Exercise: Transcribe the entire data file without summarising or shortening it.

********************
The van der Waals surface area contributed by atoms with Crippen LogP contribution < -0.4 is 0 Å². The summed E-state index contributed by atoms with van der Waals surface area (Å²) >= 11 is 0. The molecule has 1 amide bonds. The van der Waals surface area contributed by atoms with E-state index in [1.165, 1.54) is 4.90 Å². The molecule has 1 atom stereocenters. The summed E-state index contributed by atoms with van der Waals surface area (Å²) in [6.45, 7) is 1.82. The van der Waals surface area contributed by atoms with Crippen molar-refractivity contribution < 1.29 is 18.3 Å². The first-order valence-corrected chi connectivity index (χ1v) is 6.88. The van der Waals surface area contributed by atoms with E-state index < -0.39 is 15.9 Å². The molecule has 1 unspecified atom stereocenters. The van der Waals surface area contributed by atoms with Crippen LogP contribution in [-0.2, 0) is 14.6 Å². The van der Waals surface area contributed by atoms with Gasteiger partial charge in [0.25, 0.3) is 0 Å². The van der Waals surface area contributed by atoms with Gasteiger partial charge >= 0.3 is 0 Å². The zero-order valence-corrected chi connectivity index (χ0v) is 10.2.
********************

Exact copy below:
The van der Waals surface area contributed by atoms with Crippen LogP contribution < -0.4 is 0 Å². The summed E-state index contributed by atoms with van der Waals surface area (Å²) >= 11 is 0. The molecule has 1 amide bonds. The van der Waals surface area contributed by atoms with E-state index in [1.165, 1.54) is 4.90 Å². The molecule has 1 atom stereocenters. The summed E-state index contributed by atoms with van der Waals surface area (Å²) in [6.45, 7) is 1.82. The van der Waals surface area contributed by atoms with Crippen molar-refractivity contribution < 1.29 is 18.3 Å². The first-order valence-corrected chi connectivity index (χ1v) is 6.88. The van der Waals surface area contributed by atoms with E-state index < -0.39 is 15.9 Å². The molecule has 1 unspecified atom stereocenters. The van der Waals surface area contributed by atoms with Crippen LogP contribution in [-0.2, 0) is 14.6 Å². The van der Waals surface area contributed by atoms with Gasteiger partial charge in [0.25, 0.3) is 0 Å². The van der Waals surface area contributed by atoms with Gasteiger partial charge >= 0.3 is 0 Å². The zero-order valence-corrected chi connectivity index (χ0v) is 10.2.